by T.B.S. Christopher & A.M. Mokhtaruddin

Soil Science Department, Faculty of Agriculture, Universiti Pertanian Malaysia, 43400 UPM, Serdang, Selangor, Malaysia


Spreadsheets are now widely used for data entry and analysis. Therefore, Texture AutoLookup (TAL) is a computer program designed to work within 1-2-3 for Windows and EXCEL to determine the USDA soil textural class. TAL determines the textural class without having to repeat data entry because data is taken directly from the spreadsheet itself. Moreover, TAL works even with two particle size data or with imperfect data (that is, the sum of the three particle sizes being unequal to 100%). TAL is independent of the particle-size analysis method, and TAL allows textural class names to be modified or be translated into another language.


    Soil textural class is the relative proportion of the soil's three particle sizes: clay, silt and sand. One of the most widely used system to classify the textural classes is the USDA (U.S. Department of Agriculture) classification scheme.

    Although the task to determine a soil's USDA textural class is simple, using computers to automate this task becomes justified when particle-size analysis becomes routine, or when one has to deal with many soil samples. Despite this, there are very few publications about the availability of such computer programs. Perhaps the only ones are by van Rooyen & Visser (1976), Gent (1983) and Gee & Bauder (1986). These programs however are becoming obsolete (if not already) because computer technology has since developed rapidly.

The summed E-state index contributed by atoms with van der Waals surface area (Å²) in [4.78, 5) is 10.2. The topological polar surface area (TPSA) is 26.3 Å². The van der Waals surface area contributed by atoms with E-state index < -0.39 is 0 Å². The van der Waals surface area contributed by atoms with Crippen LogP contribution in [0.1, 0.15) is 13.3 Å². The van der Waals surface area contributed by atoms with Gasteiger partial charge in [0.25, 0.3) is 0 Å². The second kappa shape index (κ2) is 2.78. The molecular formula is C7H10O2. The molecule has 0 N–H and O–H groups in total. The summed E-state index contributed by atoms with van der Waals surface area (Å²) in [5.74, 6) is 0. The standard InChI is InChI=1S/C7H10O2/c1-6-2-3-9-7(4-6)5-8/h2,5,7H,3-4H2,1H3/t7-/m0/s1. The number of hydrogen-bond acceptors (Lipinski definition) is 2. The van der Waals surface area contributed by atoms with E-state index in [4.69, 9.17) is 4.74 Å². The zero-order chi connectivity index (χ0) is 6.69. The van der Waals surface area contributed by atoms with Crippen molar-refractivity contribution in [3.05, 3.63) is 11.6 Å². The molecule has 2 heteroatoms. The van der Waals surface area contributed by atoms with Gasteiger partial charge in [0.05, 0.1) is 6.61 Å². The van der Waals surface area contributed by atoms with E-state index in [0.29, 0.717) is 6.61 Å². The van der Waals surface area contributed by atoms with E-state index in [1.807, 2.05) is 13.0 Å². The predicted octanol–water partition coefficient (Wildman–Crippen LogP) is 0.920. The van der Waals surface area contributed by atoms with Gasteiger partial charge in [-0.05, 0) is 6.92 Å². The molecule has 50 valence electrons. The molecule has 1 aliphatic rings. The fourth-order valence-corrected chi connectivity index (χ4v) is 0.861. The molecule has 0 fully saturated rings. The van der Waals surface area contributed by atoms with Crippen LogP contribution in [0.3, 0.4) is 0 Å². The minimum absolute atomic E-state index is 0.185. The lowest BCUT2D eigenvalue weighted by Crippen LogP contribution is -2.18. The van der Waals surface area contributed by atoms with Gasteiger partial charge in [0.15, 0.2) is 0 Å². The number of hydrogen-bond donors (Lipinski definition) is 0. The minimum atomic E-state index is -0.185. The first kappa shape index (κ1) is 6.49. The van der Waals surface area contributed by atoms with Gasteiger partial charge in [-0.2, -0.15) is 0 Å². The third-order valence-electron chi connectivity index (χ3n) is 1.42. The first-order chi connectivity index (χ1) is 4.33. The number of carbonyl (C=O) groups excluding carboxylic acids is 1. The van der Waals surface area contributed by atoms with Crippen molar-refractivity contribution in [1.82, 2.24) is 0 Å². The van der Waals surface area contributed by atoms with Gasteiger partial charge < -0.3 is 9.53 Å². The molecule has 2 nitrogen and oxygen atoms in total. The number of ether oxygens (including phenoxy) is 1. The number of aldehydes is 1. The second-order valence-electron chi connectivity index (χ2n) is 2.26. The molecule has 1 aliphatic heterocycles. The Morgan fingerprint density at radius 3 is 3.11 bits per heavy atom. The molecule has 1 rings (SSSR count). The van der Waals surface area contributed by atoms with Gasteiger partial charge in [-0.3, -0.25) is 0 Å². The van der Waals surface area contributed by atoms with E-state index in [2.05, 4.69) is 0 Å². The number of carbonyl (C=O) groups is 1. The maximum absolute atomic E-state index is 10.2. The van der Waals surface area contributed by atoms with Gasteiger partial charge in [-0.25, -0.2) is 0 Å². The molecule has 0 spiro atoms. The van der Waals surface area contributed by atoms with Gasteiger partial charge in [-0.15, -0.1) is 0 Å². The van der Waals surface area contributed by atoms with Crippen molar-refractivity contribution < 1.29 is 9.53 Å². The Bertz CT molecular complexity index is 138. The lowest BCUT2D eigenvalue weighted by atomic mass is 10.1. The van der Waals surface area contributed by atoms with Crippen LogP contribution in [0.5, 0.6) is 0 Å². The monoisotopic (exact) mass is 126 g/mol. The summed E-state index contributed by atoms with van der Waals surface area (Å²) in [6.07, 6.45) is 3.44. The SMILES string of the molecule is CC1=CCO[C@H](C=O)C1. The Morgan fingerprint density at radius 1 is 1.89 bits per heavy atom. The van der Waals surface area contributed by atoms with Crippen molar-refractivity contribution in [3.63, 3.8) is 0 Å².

Today, a useful computer program to determine the textural class is one that works seamlessly within a spreadsheet. This is in view that spreadsheets are now widely used for data entry and analysis irrespective of data type or of one's research. To work seamlessly within a spreadsheet means this program appears "built-in" into the spreadsheet; hence allowing this program to be used in the same way as one would use the spreadsheet's own commands or functions. Being "built-in" has two advantages: (1) the user can determine the textural class without having to re-enter or repeat the data entry, and (2) this program is independent of the particle-size analysis method. Because spreadsheets are a general purpose data entry and analysis program, they can be used to determine (or to calculate) the percentages of clay, silt and sand whatever the method of particle-size analysis. In turn, this computer program uses these three calculated particle sizes to determine the textural class. Preferably, this program should also automatically re-determine the textural class if any of the three particle sizes changes its value; therefore, this program behaving similarly to that of a spreadsheet's functions.